Sunday, February 1, 2015
FAIRFIELD-SUISUN, CALIFORNIA
99 CENTS

Fairfield High sends 300 into their futures

Fairfield High Graduation 2014

Fairfield High graduating senior Deaje Tolbert points to his comrades before going to get his diploma, at the school’s graduation ceremony, Friday. (Robinson Kuntz/Daily Republic)

By
From page A1 | June 07, 2014 |

FAIRFIELD — A brief speech by a valedictorian with a long name brought cheers Friday at the Fairfield High School graduation.

Victor Alejandro Ibarra Martinez concluded his remarks by referring to the families of about 300 graduating seniors.

“They’re here to see you graduate,” Martinez said. “And I’m not going to stand in the way of that.”

He returned to his seat with other graduates gathered between the 50- and 40-yard lines at high school football field. Martinez will attend the University of California, Davis and study computer science.

Salutatorian Nicholas Weldon Perrando followed the class valedictorian and noted a national magazine’s account that only about 13 percent of people are happy with their jobs. By that math, Perrando continued, about 40 of the graduates will be happy with what they do.

“Chase dreams, not obligations,” advised Perrando, who said graduates in their lives will face hard times.

“What’s important is that we persevere,” said the salutatorian, who proclaimed “Fairfield Falcons soar” and took a selfie after speaking.

Valoire Quijas, the seniors’ choice guest speaker and Fairfield High teacher, provided a series of tips, including the fact that graduates won’t make $90,000 a year right out of high school.

“If you think your teacher is tough, wait until you get a boss,” Quijas also said.

Before you were born, she told graduates, your parents weren’t as boring. They get that way by paying your bills and listening to how cool you are, Quijas said.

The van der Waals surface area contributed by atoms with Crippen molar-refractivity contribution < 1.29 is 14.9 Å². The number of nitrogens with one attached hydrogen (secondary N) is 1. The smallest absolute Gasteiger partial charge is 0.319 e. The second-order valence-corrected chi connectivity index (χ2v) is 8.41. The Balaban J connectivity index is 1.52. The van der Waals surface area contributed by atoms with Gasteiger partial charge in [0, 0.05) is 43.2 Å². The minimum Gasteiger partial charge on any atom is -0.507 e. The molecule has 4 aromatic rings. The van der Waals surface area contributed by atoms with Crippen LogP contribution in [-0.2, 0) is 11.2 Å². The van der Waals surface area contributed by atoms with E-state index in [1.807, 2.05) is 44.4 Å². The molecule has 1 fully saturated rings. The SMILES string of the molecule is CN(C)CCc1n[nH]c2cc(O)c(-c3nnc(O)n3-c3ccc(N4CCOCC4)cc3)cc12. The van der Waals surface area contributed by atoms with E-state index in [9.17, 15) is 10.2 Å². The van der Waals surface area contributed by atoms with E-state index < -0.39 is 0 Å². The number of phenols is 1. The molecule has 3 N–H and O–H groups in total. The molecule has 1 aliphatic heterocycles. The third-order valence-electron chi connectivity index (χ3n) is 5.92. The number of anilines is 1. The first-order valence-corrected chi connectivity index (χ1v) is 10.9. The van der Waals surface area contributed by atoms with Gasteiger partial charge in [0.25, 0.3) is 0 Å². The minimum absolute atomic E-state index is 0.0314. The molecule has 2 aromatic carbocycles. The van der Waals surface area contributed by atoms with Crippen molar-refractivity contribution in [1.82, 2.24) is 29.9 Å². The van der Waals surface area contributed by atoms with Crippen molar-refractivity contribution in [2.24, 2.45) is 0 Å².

“Life is not divided into semesters,” she said – and in real life people actually have to leave the coffee shop and go to a real job.

Cite your sources, concluded the teacher, who credited Bill Gates for the tips she provided.

Kris Corey, superintendent of the Fairfield-Suisun School District, told graduates she recently watched the movie “Frozen” when she wasn’t feeling well and found some wisdom in the film.

Test your limits, she advised. Don’t let fear get in the way.

Walt Disney was a success because he put action behind his dreams, said the superintendent, who offered some final advice.

“When you’re feeling down,” Corey said, “it never hurts to belt out a Disney tune.”

Fairfield resident Amber Lofton-Wade, 21, who was seeing the graduation of friends from when she was at Fairfield High, had advice for seniors as she watched the event.

“Focus on what you want to do,” Lofton-Wade said.

“Make sure you know what  you want to do,” she said. “Have a plan.”

Ashlee Powers, a 2006 graduate of Fairfield High School and Colorado Christian University grad, was at the event for her brother, senior Tray Shaw.

Powers said of teacher Quijas’ tips that the advice about the difference between images and reality was particularly compelling.

“Life isn’t like TV,” Folsom resident Powers said. “That’s for sure.”

Reach Ryan McCarthy at 427-6935 or [email protected]

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